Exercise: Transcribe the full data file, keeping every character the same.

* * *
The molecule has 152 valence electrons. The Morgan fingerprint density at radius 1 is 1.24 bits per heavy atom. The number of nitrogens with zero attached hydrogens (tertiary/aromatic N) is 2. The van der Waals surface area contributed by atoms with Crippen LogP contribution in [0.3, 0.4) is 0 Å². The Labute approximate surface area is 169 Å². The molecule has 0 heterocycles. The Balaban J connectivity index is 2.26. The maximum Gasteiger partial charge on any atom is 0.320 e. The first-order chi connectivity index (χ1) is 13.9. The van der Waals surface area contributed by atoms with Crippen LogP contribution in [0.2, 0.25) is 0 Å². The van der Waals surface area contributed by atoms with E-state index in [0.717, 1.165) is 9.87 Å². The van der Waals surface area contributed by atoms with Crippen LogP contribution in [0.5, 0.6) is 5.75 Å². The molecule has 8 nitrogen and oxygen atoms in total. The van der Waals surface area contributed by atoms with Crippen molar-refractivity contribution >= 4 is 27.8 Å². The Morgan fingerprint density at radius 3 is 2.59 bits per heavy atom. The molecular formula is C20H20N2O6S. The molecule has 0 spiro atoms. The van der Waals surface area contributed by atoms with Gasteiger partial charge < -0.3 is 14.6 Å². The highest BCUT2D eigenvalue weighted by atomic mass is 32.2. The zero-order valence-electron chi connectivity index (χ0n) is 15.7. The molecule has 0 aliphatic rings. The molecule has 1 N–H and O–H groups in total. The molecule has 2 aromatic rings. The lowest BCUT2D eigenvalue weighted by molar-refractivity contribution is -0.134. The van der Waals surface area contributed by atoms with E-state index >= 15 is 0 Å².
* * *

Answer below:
The molecule has 152 valence electrons. The Morgan fingerprint density at radius 1 is 1.24 bits per heavy atom. The number of nitrogens with zero attached hydrogens (tertiary/aromatic N) is 2. The van der Waals surface area contributed by atoms with Crippen LogP contribution in [0.3, 0.4) is 0 Å². The Labute approximate surface area is 169 Å². The molecule has 0 heterocycles. The Balaban J connectivity index is 2.26. The maximum Gasteiger partial charge on any atom is 0.320 e. The first-order chi connectivity index (χ1) is 13.9. The van der Waals surface area contributed by atoms with Crippen LogP contribution in [0.2, 0.25) is 0 Å². The van der Waals surface area contributed by atoms with E-state index in [0.717, 1.165) is 9.87 Å². The van der Waals surface area contributed by atoms with Crippen LogP contribution in [0.5, 0.6) is 5.75 Å². The molecule has 8 nitrogen and oxygen atoms in total. The van der Waals surface area contributed by atoms with Crippen molar-refractivity contribution >= 4 is 27.8 Å². The Morgan fingerprint density at radius 3 is 2.59 bits per heavy atom. The molecular formula is C20H20N2O6S. The molecule has 0 spiro atoms. The van der Waals surface area contributed by atoms with Gasteiger partial charge < -0.3 is 14.6 Å². The highest BCUT2D eigenvalue weighted by atomic mass is 32.2. The zero-order valence-electron chi connectivity index (χ0n) is 15.7. The molecule has 0 aliphatic rings. The molecule has 1 N–H and O–H groups in total. The molecule has 2 aromatic rings. The lowest BCUT2D eigenvalue weighted by molar-refractivity contribution is -0.134. The van der Waals surface area contributed by atoms with E-state index >= 15 is 0 Å².